Out of curiosity, would you mind explaining to me what you think the difference between Ni and Ne is? I'm very curious now because I think you lack understanding of what Ne really does.

Originally Posted by Evan
Well, I guess you should rework your understanding then.
Same to you, buddy.

Originally Posted by Evan
Again, Sensing, by definition, is the part of cognition that takes in sense data. Sensing with an extroverted attitude prefers all environmental data equally. Sensing with an introverted attitude specifically focuses on environmental data relevant to the current thought process. That's why Si users go into more depth about details of one thing. If they're focusing on that thing, Si will collect all the sense information it can about it. Whereas Se doesn't care what they're focusing on; it's always looking all around, trying to get all the sense data possible.
And yet Ne is not looking around trying to get as much data as possible? You neglect the importance of external validation for Ne vs. Ni. You've implied that both are purely internal processes, which negates the fundamental definition of an extroverted function.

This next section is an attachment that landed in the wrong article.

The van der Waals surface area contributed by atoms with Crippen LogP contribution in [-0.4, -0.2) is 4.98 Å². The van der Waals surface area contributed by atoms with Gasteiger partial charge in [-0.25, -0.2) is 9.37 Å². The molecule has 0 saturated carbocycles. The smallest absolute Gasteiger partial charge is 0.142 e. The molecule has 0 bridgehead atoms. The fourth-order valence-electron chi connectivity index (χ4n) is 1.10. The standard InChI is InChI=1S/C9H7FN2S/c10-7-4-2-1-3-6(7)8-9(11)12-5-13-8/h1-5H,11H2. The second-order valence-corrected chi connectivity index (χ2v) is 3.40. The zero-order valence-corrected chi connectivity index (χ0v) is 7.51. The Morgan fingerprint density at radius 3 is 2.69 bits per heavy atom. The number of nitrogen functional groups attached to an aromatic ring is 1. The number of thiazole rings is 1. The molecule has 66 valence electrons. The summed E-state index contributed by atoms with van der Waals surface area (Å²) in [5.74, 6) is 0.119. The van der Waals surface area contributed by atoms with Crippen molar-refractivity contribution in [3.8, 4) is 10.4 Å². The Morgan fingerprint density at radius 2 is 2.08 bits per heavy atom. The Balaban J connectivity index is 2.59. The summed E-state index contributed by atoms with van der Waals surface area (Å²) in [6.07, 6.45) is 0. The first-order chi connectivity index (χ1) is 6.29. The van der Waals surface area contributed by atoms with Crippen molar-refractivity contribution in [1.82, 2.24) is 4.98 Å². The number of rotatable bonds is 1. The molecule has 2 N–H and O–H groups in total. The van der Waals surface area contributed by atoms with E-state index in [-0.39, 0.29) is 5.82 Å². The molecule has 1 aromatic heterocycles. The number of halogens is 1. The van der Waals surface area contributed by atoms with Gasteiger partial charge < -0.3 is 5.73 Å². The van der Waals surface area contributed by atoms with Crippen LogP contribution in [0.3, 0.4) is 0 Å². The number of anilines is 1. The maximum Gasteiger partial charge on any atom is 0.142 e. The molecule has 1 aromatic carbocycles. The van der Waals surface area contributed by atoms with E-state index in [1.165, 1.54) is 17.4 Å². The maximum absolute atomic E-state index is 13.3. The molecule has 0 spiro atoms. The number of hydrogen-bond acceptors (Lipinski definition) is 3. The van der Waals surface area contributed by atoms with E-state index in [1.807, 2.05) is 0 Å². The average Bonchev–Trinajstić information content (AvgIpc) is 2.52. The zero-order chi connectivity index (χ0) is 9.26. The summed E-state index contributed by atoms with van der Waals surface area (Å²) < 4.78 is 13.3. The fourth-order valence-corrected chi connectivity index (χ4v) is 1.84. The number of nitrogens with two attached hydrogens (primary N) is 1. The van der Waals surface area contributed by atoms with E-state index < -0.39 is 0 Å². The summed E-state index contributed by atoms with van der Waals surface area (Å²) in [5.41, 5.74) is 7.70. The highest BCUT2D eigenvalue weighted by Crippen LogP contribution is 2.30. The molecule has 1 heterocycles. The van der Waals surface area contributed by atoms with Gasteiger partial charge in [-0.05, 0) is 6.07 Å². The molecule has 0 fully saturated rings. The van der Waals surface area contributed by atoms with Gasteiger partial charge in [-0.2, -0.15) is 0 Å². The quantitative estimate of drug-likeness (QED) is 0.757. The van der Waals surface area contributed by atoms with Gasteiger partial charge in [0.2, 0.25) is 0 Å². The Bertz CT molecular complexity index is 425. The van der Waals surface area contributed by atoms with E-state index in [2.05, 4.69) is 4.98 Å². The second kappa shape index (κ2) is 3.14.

It's quite possible to perceive information from the outside world that doesn't consist purely of literal five-senses data. It's called Ne. Noticing that when x person takes action y, he will usually also take action z--this connection is in itself information stemming from the external world, but can't be expressed in terms of purely sense data.

How do you explain this?

Originally Posted by Evan
So the tradeoff is, Se sees more (breadth), and Si sees in more detail (depth).
That's great; the same relationship applies to Ni/Ne. This isn't the part of your interpretation with which I take issue.

Originally Posted by Evan
That's not what introversion means.

Then maybe you should rework your own understanding.

Originally Posted by Evan
Ne attaches metaphorical meaning to as many different things as it can. Ni attaches metaphorical meaning to things relevant to the current thought process.